A tremendous power will be unleashed when energy flows as freely through our bodies as it surges through the redwood. In the Gospel of Thomas, we’re promised: When you make the two into one, And when you make the inside like the outside And the outside like the inside,

    Jan Phillips, DIVINING THE BODY,,

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    by Chelsea Wakefield

    A woman becomes luminous when she begins to live by her own inner light. This light grows as she establishes a taproot into the creative power of her archetypal depths, giving her a quiet dynamism that emanates from the core of her being. As she listens to the voice of her soul and tends her inner flame, she becomes aware of her own particular passions and discovers the gifts and strengths that will open the path for their expression.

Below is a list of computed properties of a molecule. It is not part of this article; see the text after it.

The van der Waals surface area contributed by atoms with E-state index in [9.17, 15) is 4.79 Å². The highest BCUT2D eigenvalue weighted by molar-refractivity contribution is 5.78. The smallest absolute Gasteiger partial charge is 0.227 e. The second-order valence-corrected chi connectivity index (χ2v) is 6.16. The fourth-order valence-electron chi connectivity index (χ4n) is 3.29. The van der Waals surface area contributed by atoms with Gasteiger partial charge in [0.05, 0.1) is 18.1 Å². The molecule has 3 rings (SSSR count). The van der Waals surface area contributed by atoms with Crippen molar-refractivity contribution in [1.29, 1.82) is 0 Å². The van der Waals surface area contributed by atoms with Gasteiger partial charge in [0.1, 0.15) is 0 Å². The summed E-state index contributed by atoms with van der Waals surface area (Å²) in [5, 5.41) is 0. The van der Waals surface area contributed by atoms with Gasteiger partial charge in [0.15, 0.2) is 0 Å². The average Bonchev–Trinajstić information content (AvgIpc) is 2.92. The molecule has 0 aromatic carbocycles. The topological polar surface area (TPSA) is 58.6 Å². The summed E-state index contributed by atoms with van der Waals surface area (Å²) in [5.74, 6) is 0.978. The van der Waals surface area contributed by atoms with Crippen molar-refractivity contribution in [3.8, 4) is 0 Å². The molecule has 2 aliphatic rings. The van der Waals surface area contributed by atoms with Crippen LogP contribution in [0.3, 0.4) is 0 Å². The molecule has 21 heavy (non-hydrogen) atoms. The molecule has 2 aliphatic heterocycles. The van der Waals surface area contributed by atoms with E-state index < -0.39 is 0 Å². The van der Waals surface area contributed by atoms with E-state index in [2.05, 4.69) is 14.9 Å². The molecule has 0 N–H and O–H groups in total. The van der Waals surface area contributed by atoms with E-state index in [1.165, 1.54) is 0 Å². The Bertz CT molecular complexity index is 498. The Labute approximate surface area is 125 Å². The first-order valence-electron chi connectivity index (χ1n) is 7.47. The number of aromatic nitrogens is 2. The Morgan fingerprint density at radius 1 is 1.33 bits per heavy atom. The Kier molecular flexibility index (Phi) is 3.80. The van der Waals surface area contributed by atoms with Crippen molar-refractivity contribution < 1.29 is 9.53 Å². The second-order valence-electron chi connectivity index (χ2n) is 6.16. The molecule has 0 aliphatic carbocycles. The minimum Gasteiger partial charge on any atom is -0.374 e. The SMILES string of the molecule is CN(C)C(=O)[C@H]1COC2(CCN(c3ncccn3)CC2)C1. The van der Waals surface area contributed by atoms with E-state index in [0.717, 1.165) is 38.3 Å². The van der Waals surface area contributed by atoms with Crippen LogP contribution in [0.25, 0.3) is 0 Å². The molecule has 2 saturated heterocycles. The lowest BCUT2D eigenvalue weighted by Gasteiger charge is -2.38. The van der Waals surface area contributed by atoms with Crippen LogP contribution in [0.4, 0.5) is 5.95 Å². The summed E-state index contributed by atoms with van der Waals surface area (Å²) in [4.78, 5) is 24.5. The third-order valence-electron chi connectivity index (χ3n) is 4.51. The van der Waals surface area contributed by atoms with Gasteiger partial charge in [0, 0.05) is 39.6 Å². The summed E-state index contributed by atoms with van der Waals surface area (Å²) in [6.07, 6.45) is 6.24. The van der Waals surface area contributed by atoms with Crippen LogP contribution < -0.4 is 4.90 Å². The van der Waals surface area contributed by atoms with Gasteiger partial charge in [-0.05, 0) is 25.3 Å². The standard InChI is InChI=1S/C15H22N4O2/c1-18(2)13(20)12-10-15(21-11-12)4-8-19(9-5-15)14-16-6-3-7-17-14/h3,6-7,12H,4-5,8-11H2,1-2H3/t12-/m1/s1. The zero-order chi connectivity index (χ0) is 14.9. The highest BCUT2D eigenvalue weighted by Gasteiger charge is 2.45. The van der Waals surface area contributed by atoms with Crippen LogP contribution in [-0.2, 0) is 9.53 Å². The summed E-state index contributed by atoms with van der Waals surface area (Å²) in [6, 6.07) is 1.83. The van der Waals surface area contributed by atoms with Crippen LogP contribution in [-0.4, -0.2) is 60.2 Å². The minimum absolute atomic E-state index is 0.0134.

The luminous woman cultivates a core of peace and self awareness. She rests confidently in her own original essence and therefore she can genuinely appreciate the gifts and beauty of others without the sense that they diminish her in some way. She does not live life comparing herself to others and thereby avoids the pitfalls of competition and envy. Because her sense of worth is not dependant on the positive feedback of others, she knows her needs and wants and has her own opinions and positions on life. She can take a stand for her own truth regardless of whether others understand, agree with, or approve of her. A luminous woman has archetypal fluency, able to inhabit, speak, and act from many places in the psyche. She is not trapped by narrow definitions of herself. Her depths inform her that she is much more than her titles, social standing, appearance, talents, roles or history. She does not shrink from life and the challenges that life brings. She embraces her destiny as it unfolds.